DEQ administrators at the meeting Wednesday disagreed with waiting for federal rules, saying air pollution was an urgent equity issue in the state. They noted that people of color are disproportionately living in areas affected by smog and pollution from truck, bearing a larger share of the health risks. 

The Oregon Clean Trucks rules mirror ones adopted in California last year. The rule will take effect in 2024, giving manufacturers and sellers time to adjust. They apply to truck models built in 2025 and after.

The first rule requires up to half of new medium- and heavy-duty trucks, buses and vans sold in Oregon by 2030 have no emissions, and up to 75% of them be electric by 2035. The rule is only for the manufacture of the vehicles, however, they do not require anyone to buy them.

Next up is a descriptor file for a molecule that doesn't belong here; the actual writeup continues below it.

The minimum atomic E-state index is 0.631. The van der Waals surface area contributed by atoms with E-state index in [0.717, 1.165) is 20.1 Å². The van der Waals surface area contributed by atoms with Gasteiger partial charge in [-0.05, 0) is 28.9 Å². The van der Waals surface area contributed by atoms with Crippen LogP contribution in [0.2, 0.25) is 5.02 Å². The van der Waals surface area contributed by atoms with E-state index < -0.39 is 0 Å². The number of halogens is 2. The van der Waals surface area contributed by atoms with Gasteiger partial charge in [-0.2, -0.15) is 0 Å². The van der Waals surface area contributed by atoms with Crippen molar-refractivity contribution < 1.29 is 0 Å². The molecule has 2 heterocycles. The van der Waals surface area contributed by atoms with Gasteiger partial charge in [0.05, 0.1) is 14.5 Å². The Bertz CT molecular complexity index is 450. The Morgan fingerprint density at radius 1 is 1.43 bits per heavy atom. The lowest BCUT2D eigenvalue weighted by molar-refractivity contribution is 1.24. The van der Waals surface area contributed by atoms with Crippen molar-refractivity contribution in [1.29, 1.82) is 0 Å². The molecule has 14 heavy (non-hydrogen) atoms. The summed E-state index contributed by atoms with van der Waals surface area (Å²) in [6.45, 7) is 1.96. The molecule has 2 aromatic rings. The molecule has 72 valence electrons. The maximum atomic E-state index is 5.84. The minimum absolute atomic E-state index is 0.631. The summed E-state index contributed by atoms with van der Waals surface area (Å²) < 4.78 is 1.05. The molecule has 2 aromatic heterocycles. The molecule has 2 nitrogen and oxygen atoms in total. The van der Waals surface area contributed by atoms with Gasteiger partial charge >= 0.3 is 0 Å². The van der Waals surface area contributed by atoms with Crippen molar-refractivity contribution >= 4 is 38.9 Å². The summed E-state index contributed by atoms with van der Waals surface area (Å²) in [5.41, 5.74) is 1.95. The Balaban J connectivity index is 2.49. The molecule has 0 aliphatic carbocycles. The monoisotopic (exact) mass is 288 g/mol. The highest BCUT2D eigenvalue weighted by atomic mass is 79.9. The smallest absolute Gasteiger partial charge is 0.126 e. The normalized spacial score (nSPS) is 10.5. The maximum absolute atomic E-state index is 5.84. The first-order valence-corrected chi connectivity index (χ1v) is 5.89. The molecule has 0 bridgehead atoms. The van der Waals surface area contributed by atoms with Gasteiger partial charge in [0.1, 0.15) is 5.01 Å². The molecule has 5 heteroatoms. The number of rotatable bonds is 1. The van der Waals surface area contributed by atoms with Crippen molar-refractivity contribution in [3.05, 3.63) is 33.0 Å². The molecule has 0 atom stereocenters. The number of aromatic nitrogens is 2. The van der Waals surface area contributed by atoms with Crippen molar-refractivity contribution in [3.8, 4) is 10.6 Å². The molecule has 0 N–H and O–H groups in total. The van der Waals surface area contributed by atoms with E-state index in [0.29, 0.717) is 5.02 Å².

The new standards apply to big trucks, tractor- trailer trucks, buses and vans sold in the state, including everything from a Ford F250 to an Amazon delivery truck. However, transit buses will be exempt from the diesel engine rules and emergency vehicles are exempt.

The second rule requires all new heavy duty diesel vehicles sold in Oregon to meet new emissions standards. They will need to emit 75% less smog than they do now beginning in 2025, and 90% less smog by 2027. 

Adopting both rules could cut state greenhouse gas emissions from transportation by 55% in Oregon, according to a report from environmental consulting firm M.J. Bradley & Associates. The report was commissioned by the Natural Resources Defense Council and the Union of Concerned Scientists. ​​